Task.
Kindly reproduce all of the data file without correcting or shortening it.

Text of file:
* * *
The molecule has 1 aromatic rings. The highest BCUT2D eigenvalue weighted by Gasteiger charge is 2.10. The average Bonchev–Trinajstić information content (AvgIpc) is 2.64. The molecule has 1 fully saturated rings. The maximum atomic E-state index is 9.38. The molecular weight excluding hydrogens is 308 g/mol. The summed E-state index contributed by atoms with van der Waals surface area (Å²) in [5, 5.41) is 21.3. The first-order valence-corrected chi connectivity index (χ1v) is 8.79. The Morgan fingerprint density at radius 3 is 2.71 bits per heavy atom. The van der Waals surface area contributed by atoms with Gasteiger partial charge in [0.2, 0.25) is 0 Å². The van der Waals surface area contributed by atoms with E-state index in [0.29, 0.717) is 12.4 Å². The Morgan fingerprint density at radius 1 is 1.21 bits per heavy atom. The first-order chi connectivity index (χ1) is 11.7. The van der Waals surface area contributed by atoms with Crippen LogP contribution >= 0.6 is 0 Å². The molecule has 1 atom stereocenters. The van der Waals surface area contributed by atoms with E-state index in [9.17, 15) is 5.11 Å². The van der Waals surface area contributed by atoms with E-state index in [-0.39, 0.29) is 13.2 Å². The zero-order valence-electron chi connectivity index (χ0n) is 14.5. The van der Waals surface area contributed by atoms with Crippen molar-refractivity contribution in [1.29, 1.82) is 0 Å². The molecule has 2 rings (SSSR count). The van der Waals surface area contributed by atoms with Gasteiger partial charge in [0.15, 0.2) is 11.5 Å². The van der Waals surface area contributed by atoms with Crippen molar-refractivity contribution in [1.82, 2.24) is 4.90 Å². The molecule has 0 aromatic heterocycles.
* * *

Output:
The molecule has 1 aromatic rings. The highest BCUT2D eigenvalue weighted by Gasteiger charge is 2.10. The average Bonchev–Trinajstić information content (AvgIpc) is 2.64. The molecule has 1 fully saturated rings. The maximum atomic E-state index is 9.38. The molecular weight excluding hydrogens is 308 g/mol. The summed E-state index contributed by atoms with van der Waals surface area (Å²) in [5, 5.41) is 21.3. The first-order valence-corrected chi connectivity index (χ1v) is 8.79. The Morgan fingerprint density at radius 3 is 2.71 bits per heavy atom. The van der Waals surface area contributed by atoms with Gasteiger partial charge in [0.2, 0.25) is 0 Å². The van der Waals surface area contributed by atoms with E-state index in [0.29, 0.717) is 12.4 Å². The Morgan fingerprint density at radius 1 is 1.21 bits per heavy atom. The first-order chi connectivity index (χ1) is 11.7. The van der Waals surface area contributed by atoms with Crippen LogP contribution >= 0.6 is 0 Å². The molecule has 1 atom stereocenters. The van der Waals surface area contributed by atoms with E-state index in [9.17, 15) is 5.11 Å². The van der Waals surface area contributed by atoms with E-state index in [-0.39, 0.29) is 13.2 Å². The zero-order valence-electron chi connectivity index (χ0n) is 14.5. The van der Waals surface area contributed by atoms with Crippen molar-refractivity contribution in [1.29, 1.82) is 0 Å². The molecule has 2 rings (SSSR count). The van der Waals surface area contributed by atoms with Gasteiger partial charge in [0.15, 0.2) is 11.5 Å². The van der Waals surface area contributed by atoms with Crippen molar-refractivity contribution in [1.82, 2.24) is 4.90 Å². The molecule has 0 aromatic heterocycles.